Skribbl.io reimagines the classical pictionary game in a digital format, and in doing so, provides players with many more customization and play options than classic pictionary. Given that our game was building off of a mix of charades, pictionary, and other social party games, I felt testing this game could teach valuable lessons on different functional elements of the game.
Constraints were a big topic of discussion for my group, and it’s been very difficult to really assess what level of restriction is appropriate for the game to feel fluid. Skribbl.io seems to go more for giving users as many unrestricted actions as possible as opposed to the classic pictionary game. In skribbl.io, constraints aren’t explicitly laid out, but rather moderation of what is fair and allowed is left up to the other players who get to “thumbs up” or “thumbs down” the drawer to provide feedback on whether they’re remaining within game rules. The lack of constraints here really hinders gameplay as for some rounds, the word is simply drawn out explicitly which drastically removes the problem-solving fun of the game. For example, when one of my friends had the word “blue,” this was the drawing they put out:
Obviously, everyone was able to guess the word with ease, and the “thumbs down” mechanic did very little to mitigate this, which leads me to think of more explicit ways to define constraints in our game.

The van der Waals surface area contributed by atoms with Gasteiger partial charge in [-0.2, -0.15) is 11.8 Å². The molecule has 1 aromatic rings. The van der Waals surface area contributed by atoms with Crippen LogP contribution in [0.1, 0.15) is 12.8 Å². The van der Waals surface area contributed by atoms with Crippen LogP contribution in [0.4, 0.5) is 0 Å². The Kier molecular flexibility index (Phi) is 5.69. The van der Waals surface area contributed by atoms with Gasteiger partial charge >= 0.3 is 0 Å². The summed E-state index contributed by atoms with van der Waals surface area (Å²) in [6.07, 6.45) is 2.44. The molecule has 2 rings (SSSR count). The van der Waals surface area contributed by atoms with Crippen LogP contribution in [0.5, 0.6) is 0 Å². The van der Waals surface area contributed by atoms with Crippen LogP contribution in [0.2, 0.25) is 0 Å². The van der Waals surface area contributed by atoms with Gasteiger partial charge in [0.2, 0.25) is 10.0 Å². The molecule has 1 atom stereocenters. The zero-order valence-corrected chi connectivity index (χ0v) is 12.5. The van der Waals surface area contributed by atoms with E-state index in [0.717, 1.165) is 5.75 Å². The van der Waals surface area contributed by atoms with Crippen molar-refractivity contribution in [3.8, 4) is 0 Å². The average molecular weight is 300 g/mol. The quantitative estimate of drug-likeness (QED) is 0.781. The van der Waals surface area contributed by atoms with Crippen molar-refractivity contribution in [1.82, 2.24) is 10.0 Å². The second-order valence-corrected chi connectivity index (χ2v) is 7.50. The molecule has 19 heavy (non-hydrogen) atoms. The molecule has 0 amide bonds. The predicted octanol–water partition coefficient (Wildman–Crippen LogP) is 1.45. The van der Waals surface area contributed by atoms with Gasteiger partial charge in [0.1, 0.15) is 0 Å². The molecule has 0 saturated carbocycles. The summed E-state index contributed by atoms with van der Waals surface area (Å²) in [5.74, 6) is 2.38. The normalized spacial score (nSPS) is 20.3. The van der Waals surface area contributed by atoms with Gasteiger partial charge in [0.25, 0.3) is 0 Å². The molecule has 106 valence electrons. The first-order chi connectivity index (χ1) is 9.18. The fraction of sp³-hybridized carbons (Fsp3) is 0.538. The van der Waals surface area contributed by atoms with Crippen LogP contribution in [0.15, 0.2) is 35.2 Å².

I’d define fellowship fun as a key contributor to both skribbl.io and our game, and the stylistic choices to enhance the fellowship experience in skribbl.io feel very dynamic and seem particularly valuable to an online setting. Prior to getting into a game, players are able to customize their avatar in order to distinguish each other. Though, in practice, the execution feels a little underwhelming as many of the avatars look the same, I think if more detail was put into this feature, player identity would definitely grow significantly and it would feel more personal. Within the context of our game, though player customization can’t really be adapted to an analog format, I believe having some sort of method for players to integrate themselves with the game will be extremely valuable. This can be done in the context of having players fill in empty game cards to add their voices into the gameplay process, or even define some of their own game mechanics, sort of like “house rules” for Uno to allow the game to feel a little more personal and as a result more engaging.
Lastly, what I found particularly immersive for the gameplay experience was the minimalistic design of the game overall. The focus of the game is on the artwork that players create, and thus the game is designed in a way where there are minimal distractions, and the artwork of players can be put into focus. This minimalism is definitely something to consider in our group’s own game design. Below is the simple interface for skribbl.io which allows drawing as the focal point:
The focal point of our game is movement, and the kinesthetic components of the game should be emphasized while all other reactions are reduced as much as possible. Thus, we will aim to minimize the game materials, and incorporate a minimalist approach to the game materials where they are still aesthetically pleasing, but don’t pose as distractions for the game.